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Remove All Tax Applications On
Importation, Sale Of Sanitary Pads
…CSOs Petition Lawmakers

Several civil society actors including the Community Healthcare Initiative (CHI), the Paramount Young Women Initiative (PAYOWI) and other women groupings were seen yesterday petitioning their lawmakers to amend the law to suspend importation charges on sanitary pads.
In the petition statement, the women group called on President George Weah to issue an executive order suspending taxes and import duties on sanitary pads in Liberia because according to the petitioners, if acted upon, amongst other things, it will impact women/girls’ access to sanitary pads making it more affordable and accessible.
“As Feminist in Chief, we ask you to publicly stand with the women and girls of Liberia like you have always done, to tackle poverty and to enable women and girls to live, learn, lead and contribute meaningfully in their communities,” the head of communication and mobilization at Community Healthcare Initiative, Nusone Euphemia Perkins read the petition.
Ms. Perkins said the lack of a sanitary pad is a bleeding disgrace and thousands of Liberian women and girls do not have access to sanitary products, they often used old clothes, socks, rags, and tissue which may lead to health complications and called on the Legislature to amend the law.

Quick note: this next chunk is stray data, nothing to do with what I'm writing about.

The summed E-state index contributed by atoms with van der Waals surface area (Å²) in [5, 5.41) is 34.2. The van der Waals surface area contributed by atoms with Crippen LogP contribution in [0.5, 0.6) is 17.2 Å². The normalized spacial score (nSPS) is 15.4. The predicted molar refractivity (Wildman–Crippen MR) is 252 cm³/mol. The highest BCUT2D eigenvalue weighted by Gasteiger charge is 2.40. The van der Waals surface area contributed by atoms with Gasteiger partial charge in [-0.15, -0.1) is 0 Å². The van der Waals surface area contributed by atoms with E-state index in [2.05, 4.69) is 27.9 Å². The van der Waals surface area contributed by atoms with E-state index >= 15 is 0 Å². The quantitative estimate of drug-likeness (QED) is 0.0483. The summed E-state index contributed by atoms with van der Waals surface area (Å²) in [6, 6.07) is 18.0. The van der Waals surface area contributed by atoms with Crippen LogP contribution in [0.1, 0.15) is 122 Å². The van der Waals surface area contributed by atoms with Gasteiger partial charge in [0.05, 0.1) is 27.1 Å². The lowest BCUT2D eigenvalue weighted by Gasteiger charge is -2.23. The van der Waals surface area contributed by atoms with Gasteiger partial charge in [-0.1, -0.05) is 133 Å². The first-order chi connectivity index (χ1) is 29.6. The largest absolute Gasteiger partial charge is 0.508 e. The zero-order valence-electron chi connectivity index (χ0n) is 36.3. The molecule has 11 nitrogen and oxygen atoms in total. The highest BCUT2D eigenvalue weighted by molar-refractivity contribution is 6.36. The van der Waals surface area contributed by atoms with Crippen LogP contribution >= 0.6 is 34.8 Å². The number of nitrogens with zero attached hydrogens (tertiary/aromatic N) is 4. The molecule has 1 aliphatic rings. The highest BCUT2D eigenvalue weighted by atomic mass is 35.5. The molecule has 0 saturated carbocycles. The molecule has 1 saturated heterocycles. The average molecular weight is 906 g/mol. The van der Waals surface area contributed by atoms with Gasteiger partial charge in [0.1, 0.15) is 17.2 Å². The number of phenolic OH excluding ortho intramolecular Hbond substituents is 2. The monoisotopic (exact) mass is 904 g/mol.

According to her, a local study reported that the lack of access to sanitary products and services has contributed to girls’ underperformance in schools, teenage pregnancies, early child marriages and even dropout from schools.
“Menstruation is still treated as a taboo thereby contributing to the lack of access to menstrual hygiene education. Menstruation is a normal biological process, and women and girls should not have to suffer for it,” the petitioners said.
A recent UNESCO study on sub-Saharan Africa showed that 1 in 10 girls misses school during their menstrual cycle, and that day missed equals 20% of a school year.
“We ask the government, through the Legislature, to amend the Revenue Code removing all taxes applicable to the importation and sale of sanitary pads in Liberia. We ask the Legislature to consider allocating funds toward Comprehensive Sexuality Education (CSE) and Sexual Reproductive Health and Rights (SRHR) in the next annual budget,” the petition said.
The groups further called on the Ministry of Education to prioritize, invest, and accelerate efforts to ensure the teaching of Comprehensive Sexuality Education (CSE) in schools. Ensure that all schools, public or private have sanitary pads available in their bathrooms.
“We ask the Ministry of Finance, Ministry of Commerce and Industry, and the Liberia Revenue Authority to commit to working with the Legislature to implement the amended tax policy, regulate and monitor the price of sanitary pads on the market,” the petition added.
The Executive Director of Community Healthcare Initiative (CHI), Naomi Tulay-Solanke added that in 2016, CHI adopted a robust strategy that promoted the implementation of an annual menstrual hygiene campaign as part of CHI’s core projects.